Liverpool have scored four or more goals in nine of their 27 league games to date, a remarkable strike rate that last week enabled them to overtake Manchester City as the highest scorers in the Premier League. Unfortunately the 4-3 win over Swansea also highlighted why Liverpool have still to overtake City in the title race. Unforced defensive errors keep costing them goals at the back, and Liverpool have easily the highest goals-against tally of the four clubs currently occupying the Champions League positions.
A win at Southampton on Saturday evening would allow Liverpool to leapfrog City in the table, by virtue of the latter's involvement in Sunday's Capital One Cup final, even if Manuel Pellegrini's side would then have two games in hand. Chelsea are increasingly looking like the team to catch in any case and, though José Mourinho keeps moaning about his lack of goalscorers, his team are the only one in the division that can boast an average of under a goal a game for goals conceded. If Chelsea's miserly 21 goals against is the standard to which defences should aspire, Liverpool's 35 is way off the mark, and never in the history of the Premier League has the title been claimed by sides that have let in so many by this stage of the season.
That will not necessarily worry Brendan Rodgers, who has reined in the title talk of late and seen his side make up ground on the leaders as well-placed outsiders, though he is aware that momentary lapses of concentration at the back can undo hours of good work going forward. "Everyone has seen over a period of time that mistakes have cost us," the Liverpool manager said. "It is an area that we are looking to improve and we will do. The first task on coming here was to improve the goals for total, and we have done that. If I get enough time in the job we will look to improve in the other areas too."
One of Liverpool's problems has been constant changes in the back line due to injuries, although in the game against Swansea Rodgers made a bold call in replacing Daniel Agger after an hour because he did not feel he was strong enough to deal with Wilfried Bony. "Daniel can deal with that, he's been outstanding in training all week and he will play at Southampton no question," Rodgers said. "There was a wee bit of a spotlight on him last week but this is a collective effort.
"I will judge every player, whether he is the team captain, centre-forward or a squad player, and make a decision if I think it will get us a result. I have showed that in my time here and it was no different last week."
Rodgers rejects the charge that Liverpool are missing Jamie Carragher, or that the defence lacks a leader with sufficient personality to impose himself on opponents and maintain a level of defensive discipline. "We have showed resilience in coming back from behind enough times this season," he said.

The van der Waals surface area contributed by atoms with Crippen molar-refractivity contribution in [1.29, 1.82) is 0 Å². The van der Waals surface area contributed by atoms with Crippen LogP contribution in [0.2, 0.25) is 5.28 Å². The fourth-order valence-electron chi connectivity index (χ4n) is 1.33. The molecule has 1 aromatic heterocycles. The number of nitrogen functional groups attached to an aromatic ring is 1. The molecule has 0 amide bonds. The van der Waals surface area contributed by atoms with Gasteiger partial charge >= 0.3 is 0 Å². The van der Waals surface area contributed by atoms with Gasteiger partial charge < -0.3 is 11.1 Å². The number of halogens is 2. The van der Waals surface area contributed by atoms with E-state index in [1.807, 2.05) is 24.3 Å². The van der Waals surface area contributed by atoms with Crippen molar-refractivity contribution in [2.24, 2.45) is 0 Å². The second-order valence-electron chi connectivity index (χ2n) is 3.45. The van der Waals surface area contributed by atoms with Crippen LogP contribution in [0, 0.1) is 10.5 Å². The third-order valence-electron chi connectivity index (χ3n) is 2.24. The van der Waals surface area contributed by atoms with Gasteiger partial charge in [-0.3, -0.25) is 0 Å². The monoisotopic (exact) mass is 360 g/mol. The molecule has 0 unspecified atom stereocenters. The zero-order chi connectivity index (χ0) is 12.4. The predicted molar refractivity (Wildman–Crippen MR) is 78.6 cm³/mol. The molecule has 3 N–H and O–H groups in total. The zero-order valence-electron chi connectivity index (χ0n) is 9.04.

"I don't think you can question the character of the team, and this is about the team, it's not about any particular individual. I have been coaching for 20 years, I know what top defenders and centre-halves look like, and what it takes to play there. We have been unfortunate at times, some of the mistakes we have made have been through players trying to take responsibility, others have just been mistakes. We all make them, but I don't think it is fair to suggest that all we do is set up to attack, to fly up the pitch without anyone thinking about defending. There is more substance to our work than that, we want to be a really balanced team. We have two great goalscorers but the whole team has a defensive responsibility too. If we concede it is because we are not pressing well enough at the other end."
Southampton are still the only side to have won at Anfield in the league all season, Dejan Lovren scoring the only goal of the game in September, and have an excellent record against Liverpool at home, where they have lost only once in the past seven Premier League meetings.
Luis Suárez was still serving his suspension when Southampton won on Merseyside – he has managed to score 23 goals since – though a greater factor in the game was Rodgers reshuffling his back line to the extent of playing four centre-halves, with Kolo Touré and Mamadou Sakho fitting in as full-backs either side of Agger and Martin Skrtel. "It wasn't ideal," Rodgers said. "We had injuries that meant we had to play people in different positions than usual."
While Rodgers will admit to being concerned about defensive aberrations – "It has been consistent, that's the reality of it" – he is far too much of a glass-half-full man to become depressed about it when everything is still to play for. "We have put ourselves in a great position with 11 games to go," he said. "There has been a focus on this part [defensive shortcomings] here for a while, but it's part of my job to not get too down about it. We really have to focus now on the great parts of our game, and with 11 games to go it is about winning. We want to try and win every single game, and if we win 11 games by four goals to three I will be delighted."